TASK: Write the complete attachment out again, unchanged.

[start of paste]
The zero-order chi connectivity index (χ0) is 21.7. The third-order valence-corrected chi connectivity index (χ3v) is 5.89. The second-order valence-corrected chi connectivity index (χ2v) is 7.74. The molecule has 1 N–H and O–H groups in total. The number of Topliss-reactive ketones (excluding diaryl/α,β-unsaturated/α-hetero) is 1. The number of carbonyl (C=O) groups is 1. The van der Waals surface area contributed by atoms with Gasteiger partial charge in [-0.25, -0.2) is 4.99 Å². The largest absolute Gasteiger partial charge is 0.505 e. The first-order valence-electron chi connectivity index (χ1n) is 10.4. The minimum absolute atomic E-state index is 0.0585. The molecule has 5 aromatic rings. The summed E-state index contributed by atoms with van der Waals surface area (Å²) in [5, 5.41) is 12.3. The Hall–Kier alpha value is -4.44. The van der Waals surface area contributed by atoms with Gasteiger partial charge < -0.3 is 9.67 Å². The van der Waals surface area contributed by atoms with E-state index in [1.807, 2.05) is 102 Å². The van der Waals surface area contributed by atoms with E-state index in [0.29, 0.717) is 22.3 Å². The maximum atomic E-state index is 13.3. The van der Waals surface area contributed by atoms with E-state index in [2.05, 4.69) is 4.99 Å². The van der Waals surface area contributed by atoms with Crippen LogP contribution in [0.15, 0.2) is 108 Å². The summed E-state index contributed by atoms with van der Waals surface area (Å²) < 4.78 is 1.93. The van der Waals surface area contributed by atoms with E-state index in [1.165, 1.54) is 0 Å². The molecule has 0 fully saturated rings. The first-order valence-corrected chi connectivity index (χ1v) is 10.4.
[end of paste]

The zero-order chi connectivity index (χ0) is 21.7. The third-order valence-corrected chi connectivity index (χ3v) is 5.89. The second-order valence-corrected chi connectivity index (χ2v) is 7.74. The molecule has 1 N–H and O–H groups in total. The number of Topliss-reactive ketones (excluding diaryl/α,β-unsaturated/α-hetero) is 1. The number of carbonyl (C=O) groups is 1. The van der Waals surface area contributed by atoms with Gasteiger partial charge in [-0.25, -0.2) is 4.99 Å². The largest absolute Gasteiger partial charge is 0.505 e. The first-order valence-electron chi connectivity index (χ1n) is 10.4. The minimum absolute atomic E-state index is 0.0585. The molecule has 5 aromatic rings. The summed E-state index contributed by atoms with van der Waals surface area (Å²) in [5, 5.41) is 12.3. The Hall–Kier alpha value is -4.44. The van der Waals surface area contributed by atoms with Gasteiger partial charge < -0.3 is 9.67 Å². The van der Waals surface area contributed by atoms with E-state index in [1.807, 2.05) is 102 Å². The van der Waals surface area contributed by atoms with E-state index in [0.29, 0.717) is 22.3 Å². The maximum atomic E-state index is 13.3. The van der Waals surface area contributed by atoms with E-state index in [2.05, 4.69) is 4.99 Å². The van der Waals surface area contributed by atoms with Crippen LogP contribution in [0.15, 0.2) is 108 Å². The summed E-state index contributed by atoms with van der Waals surface area (Å²) < 4.78 is 1.93. The van der Waals surface area contributed by atoms with E-state index in [1.165, 1.54) is 0 Å². The molecule has 0 fully saturated rings. The first-order valence-corrected chi connectivity index (χ1v) is 10.4.